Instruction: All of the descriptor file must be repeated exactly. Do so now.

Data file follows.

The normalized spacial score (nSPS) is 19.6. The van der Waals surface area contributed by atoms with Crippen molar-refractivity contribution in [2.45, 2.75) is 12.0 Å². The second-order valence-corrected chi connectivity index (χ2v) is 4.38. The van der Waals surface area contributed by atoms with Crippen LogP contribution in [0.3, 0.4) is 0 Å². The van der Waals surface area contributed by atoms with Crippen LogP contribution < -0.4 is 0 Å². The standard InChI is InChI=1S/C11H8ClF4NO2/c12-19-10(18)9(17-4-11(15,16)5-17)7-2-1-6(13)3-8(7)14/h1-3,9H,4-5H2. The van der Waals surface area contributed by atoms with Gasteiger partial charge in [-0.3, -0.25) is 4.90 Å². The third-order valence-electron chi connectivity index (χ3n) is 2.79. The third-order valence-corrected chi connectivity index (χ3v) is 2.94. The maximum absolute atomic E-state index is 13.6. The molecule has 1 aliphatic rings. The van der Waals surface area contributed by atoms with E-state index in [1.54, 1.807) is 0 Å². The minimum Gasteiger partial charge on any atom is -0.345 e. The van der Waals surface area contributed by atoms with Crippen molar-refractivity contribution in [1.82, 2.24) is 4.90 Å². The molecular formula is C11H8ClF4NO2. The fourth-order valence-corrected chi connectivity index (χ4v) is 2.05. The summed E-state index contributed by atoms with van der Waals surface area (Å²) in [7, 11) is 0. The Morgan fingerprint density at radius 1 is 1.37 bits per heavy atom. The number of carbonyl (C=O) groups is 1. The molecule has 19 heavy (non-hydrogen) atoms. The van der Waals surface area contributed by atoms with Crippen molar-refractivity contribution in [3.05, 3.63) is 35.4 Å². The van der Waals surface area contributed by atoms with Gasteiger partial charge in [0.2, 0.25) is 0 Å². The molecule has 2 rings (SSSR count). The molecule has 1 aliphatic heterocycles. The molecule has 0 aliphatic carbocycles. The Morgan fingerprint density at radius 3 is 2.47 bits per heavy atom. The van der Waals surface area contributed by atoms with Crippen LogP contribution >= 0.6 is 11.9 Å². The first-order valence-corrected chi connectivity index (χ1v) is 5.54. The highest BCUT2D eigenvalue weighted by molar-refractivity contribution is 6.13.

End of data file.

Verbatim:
The normalized spacial score (nSPS) is 19.6. The van der Waals surface area contributed by atoms with Crippen molar-refractivity contribution in [2.45, 2.75) is 12.0 Å². The second-order valence-corrected chi connectivity index (χ2v) is 4.38. The van der Waals surface area contributed by atoms with Crippen LogP contribution in [0.3, 0.4) is 0 Å². The van der Waals surface area contributed by atoms with Crippen LogP contribution < -0.4 is 0 Å². The standard InChI is InChI=1S/C11H8ClF4NO2/c12-19-10(18)9(17-4-11(15,16)5-17)7-2-1-6(13)3-8(7)14/h1-3,9H,4-5H2. The van der Waals surface area contributed by atoms with Gasteiger partial charge in [-0.3, -0.25) is 4.90 Å². The third-order valence-electron chi connectivity index (χ3n) is 2.79. The third-order valence-corrected chi connectivity index (χ3v) is 2.94. The maximum absolute atomic E-state index is 13.6. The molecule has 1 aliphatic rings. The van der Waals surface area contributed by atoms with E-state index in [1.54, 1.807) is 0 Å². The minimum Gasteiger partial charge on any atom is -0.345 e. The van der Waals surface area contributed by atoms with Crippen molar-refractivity contribution in [1.82, 2.24) is 4.90 Å². The molecular formula is C11H8ClF4NO2. The fourth-order valence-corrected chi connectivity index (χ4v) is 2.05. The summed E-state index contributed by atoms with van der Waals surface area (Å²) in [7, 11) is 0. The Morgan fingerprint density at radius 1 is 1.37 bits per heavy atom. The number of carbonyl (C=O) groups is 1. The molecule has 19 heavy (non-hydrogen) atoms. The van der Waals surface area contributed by atoms with Crippen molar-refractivity contribution in [3.05, 3.63) is 35.4 Å². The van der Waals surface area contributed by atoms with Gasteiger partial charge in [0.2, 0.25) is 0 Å². The molecule has 2 rings (SSSR count). The molecule has 1 aliphatic heterocycles. The molecule has 0 aliphatic carbocycles. The Morgan fingerprint density at radius 3 is 2.47 bits per heavy atom. The van der Waals surface area contributed by atoms with Crippen LogP contribution >= 0.6 is 11.9 Å². The first-order valence-corrected chi connectivity index (χ1v) is 5.54. The highest BCUT2D eigenvalue weighted by molar-refractivity contribution is 6.13.